1. Hi, Barb – Thank you for sharing this background. I’m glad that Cutting For Stone is on your shortlist. Verghese’s biography is now on mine! I believe that his life has been fascinating.

  7. Love all the quotes (saw the 4th one also!)…how serendipitous that I used similar language about ordinary days and nirvana in my last blog. No, I did not see this first! I am putting the book on my must read list – it sounds like many life lessons in there.
    patricia recently posted…Learning to LiveMy Profile

    1. Hi, Pat – Yes, we often do seem to be on very similar pages. I had drafted my post and then saw your line, “a nirvana of extraordinary adventure”, and I totally stole it! But I did source it and linked it to your blog! Hope that is okay.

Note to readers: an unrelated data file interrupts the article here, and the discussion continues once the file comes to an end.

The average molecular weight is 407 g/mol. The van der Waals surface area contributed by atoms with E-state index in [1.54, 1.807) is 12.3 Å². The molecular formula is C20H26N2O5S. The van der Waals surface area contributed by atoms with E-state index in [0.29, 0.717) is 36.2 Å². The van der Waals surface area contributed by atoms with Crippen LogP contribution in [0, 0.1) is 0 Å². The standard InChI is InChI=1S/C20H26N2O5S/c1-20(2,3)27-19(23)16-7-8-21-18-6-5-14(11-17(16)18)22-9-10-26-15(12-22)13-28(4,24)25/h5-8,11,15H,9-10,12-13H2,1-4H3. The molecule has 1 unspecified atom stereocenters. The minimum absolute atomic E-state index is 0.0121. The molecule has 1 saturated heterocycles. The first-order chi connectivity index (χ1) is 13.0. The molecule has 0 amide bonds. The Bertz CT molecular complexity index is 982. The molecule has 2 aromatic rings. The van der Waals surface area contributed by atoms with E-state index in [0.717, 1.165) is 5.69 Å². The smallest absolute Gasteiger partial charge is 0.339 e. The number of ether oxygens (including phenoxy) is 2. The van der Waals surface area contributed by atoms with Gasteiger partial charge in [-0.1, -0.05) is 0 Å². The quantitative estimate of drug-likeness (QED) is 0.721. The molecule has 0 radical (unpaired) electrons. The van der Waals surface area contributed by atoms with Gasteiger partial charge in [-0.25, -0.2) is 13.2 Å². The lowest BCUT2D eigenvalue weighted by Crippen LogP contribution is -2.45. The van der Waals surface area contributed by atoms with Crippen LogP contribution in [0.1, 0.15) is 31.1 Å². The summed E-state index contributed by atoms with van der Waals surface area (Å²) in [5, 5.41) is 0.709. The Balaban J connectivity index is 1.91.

This book does contain numerous life lessons. Once you read it, please let me know what you think.

  8. I love that fourth quote that you sneaked in. I have not read this book, but it sounds like one I would enjoy. I will keep an eye out for it. Although…. I have a pile of 50-60 unread books awaiting me, and really should not be buying any more right now. So easy to buy books!

    Dr Sock recently posted…Taking StepsMy Profile

    1. Hi, Jude – I do highly recommend this (as a 61st book to await you). Since it was on the best seller list for so long, there were numerous copies available at our local thrift store (I purchase my copy for 99 cents). Glad that you liked the forth quote that I added. Here is a fifth: “Life is like that. You live it forward, but understand it backward.”